I think Dawson was anticipated by James Clerk Maxwell. A result called Maxwell's theorem says that if $X_1, \dots, X_n$ are independent real-valued random variables and their joint density is spherically symmetric, then all of them are normally distributed, i.e. the probability density of each of them is a Gaussian function. – Michael Hardy Dec 5 '10 at 22:17
Constantine Georgakis, "A Note on the Gaussian Integral", Mathematics Magazine, February, 1994, page 47 This paper gives what its author considers "a better alternative to the usual method of reduction to polar coordinates" for evaluating this integral. See . – Michael Hardy Dec 5 '10 at 22:19
While the specific form $f(x) f(y) = g(\sqrt{x^2+y^2})$ applies only to Gaussians, there are further uses of this kind of transformation: in one direction, to the volumes of Euclidean spheres in higher dimension (imagine you already know $\Gamma(1/2)$ but not the area of a circle); in another direction, to the usual proof of $B(x,y) = \Gamma(x) \Gamma(y) / \Gamma(x+y)$; combining these, to Dirichlet integrals; and by analogue, to the relation between Gauss sums and Jacobi sums — and probably others that don't come to mind right now. – Noam D. Elkies Jul 9 '11 at 6:11
@Michael Hardy: that "better alternative" in the paper by Georgakis in fact is due to Laplace. See – KConrad Mar 26 '12 at 3:15

"A technique is a trick that works twice"

Note that Grothendieck never published his proof of the Grothendieck-Riemann-Roch theorem because he felt that the proof depended on an "astuce" (trick) rather than flowing naturally.

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It is interesting that the accepted English translation of "astuce" is "trick", whereas that of the adjectival form "astucieux/euse" is "clever" or "astute". This seems to give the concept of a trick a better connotation in French than in English. (I am tempted to load up Lord of the Rings with the French subtitles on to see whether Gollum accuses Frodo and Sam of being "astucieux".) – Pete L. Clark Dec 4 '10 at 16:32
@Pete: you're absolutely right. For instance, to translate the expression "dirty trick" into French, you would not use the word "astuce" because "astuce" has a uniformly positive connotation of praise (yes, even in that Gollum context). – Thierry Zell Dec 4 '10 at 16:53
In French, one says "un artifice de calcul", "l'artifice de Legendre". By the way, there is also the van der Waerden trick (associativity of the composition of reduced words). – Panurge Feb 11 at 14:26

To my way of thinking, the other answers are missing an important element, a necessary feature for a mathematical tool or method to be called "trick."

Namely, in order to be called a "trick," a method or technique must involve artifice or misdirection of some kind. When we treat a mathematical object as something that it isn't really or when we pretend that something is other than it is in order to advance an argument (which is not to suggest that the mathematics is not correct), then we are using trickery. When we solve a problem by placing our focus on something else, in which we aren't actually interested as such and which may even be silly in some way—a kind of misdirection—but by doing so we become successful in the original problem, then we are using trickery. When we replace a robust concept, in which we are really interested, with a modified version of it, perhaps even an absurd version of it, but which makes the argument work, then we are using trickery.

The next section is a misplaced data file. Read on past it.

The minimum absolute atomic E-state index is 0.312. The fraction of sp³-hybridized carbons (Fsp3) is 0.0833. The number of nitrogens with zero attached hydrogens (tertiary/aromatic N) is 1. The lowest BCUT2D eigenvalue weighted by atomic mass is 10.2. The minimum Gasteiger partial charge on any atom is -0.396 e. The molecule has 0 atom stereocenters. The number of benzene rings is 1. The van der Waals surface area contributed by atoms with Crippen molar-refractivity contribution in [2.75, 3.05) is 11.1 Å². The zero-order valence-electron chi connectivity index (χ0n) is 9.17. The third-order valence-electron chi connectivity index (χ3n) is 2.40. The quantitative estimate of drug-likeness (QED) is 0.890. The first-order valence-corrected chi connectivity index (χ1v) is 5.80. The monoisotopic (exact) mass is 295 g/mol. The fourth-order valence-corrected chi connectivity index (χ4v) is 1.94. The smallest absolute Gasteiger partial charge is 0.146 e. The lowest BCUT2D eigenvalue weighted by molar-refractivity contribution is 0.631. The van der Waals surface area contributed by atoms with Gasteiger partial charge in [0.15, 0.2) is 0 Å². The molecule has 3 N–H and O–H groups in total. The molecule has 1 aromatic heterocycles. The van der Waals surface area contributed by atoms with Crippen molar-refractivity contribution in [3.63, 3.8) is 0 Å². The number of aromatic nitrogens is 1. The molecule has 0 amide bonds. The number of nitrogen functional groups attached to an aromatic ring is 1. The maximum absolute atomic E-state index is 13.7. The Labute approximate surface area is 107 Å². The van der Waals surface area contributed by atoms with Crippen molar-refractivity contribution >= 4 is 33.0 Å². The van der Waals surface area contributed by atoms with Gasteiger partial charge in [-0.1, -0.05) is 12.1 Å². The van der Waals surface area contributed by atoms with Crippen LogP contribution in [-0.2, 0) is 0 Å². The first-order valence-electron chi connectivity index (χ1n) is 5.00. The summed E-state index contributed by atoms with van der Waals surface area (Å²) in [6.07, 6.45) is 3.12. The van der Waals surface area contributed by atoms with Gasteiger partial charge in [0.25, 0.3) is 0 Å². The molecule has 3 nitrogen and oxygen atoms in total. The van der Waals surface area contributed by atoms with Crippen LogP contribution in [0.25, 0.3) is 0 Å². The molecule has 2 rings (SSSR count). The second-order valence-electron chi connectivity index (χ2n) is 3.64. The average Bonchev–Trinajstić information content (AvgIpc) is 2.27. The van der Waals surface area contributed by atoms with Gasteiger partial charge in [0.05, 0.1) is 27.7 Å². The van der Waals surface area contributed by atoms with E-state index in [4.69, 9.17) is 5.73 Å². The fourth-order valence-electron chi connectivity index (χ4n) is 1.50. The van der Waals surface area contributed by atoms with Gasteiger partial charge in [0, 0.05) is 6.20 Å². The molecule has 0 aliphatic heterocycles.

For example, with Craig's trick, we replace a formula $\varphi$ with the conjunction with itself $\varphi\wedge\varphi\wedge\dots\wedge\varphi$ repeated many times over. The new assertion is just silly and we don't actually care about it as such, although of course it is logically equivalent to $\varphi$. How could it possibly help? The point is that we can use the new assertion to code some extra information into an axiomatization or presentation: the number of times it was repeated. By this artifice, we can deduce that every computably enumerable theory has a computable set of axioms. The same idea works in many other contexts. For example, every c.e. presentable group has a computable presentation, by sufficiently repeating relations suitably in the presentation.

With Scott's trick, the issue to be solved is that the equivalence class of an object forms a proper class, which can cause certain problems, and so we replace that equivalence class with the set of rank-minimal members of the class. If we think of this fake equivalence class as the real thing, then everything works great! This trick is surprisingly robust, and can be used to find small canonical sets of representing structures in almost any situation. For example, in ZFC there is a definable manner of choosing a set of groups from each group isomorphism class: the rank-minimal groups from that class. This is a trick, because we don't really care much about that particular collection as such.

With Rosser's trick, we replace the concept of a theory $T$ proving a sentence $\sigma$, with: $T$ proves $\sigma$ by a proof for which there is no shorter proof of $\neg\sigma$. When you think of "proof" using this concept, then Gödel's incompleteness theorem is improved to the Gödel-Rosser theorem, where one can drop Gödel's extra hypotheses about $\omega$-consistency. This is a trick, because we don't actually want to think about "proof" using Rosser's concept, except that it makes the argument work.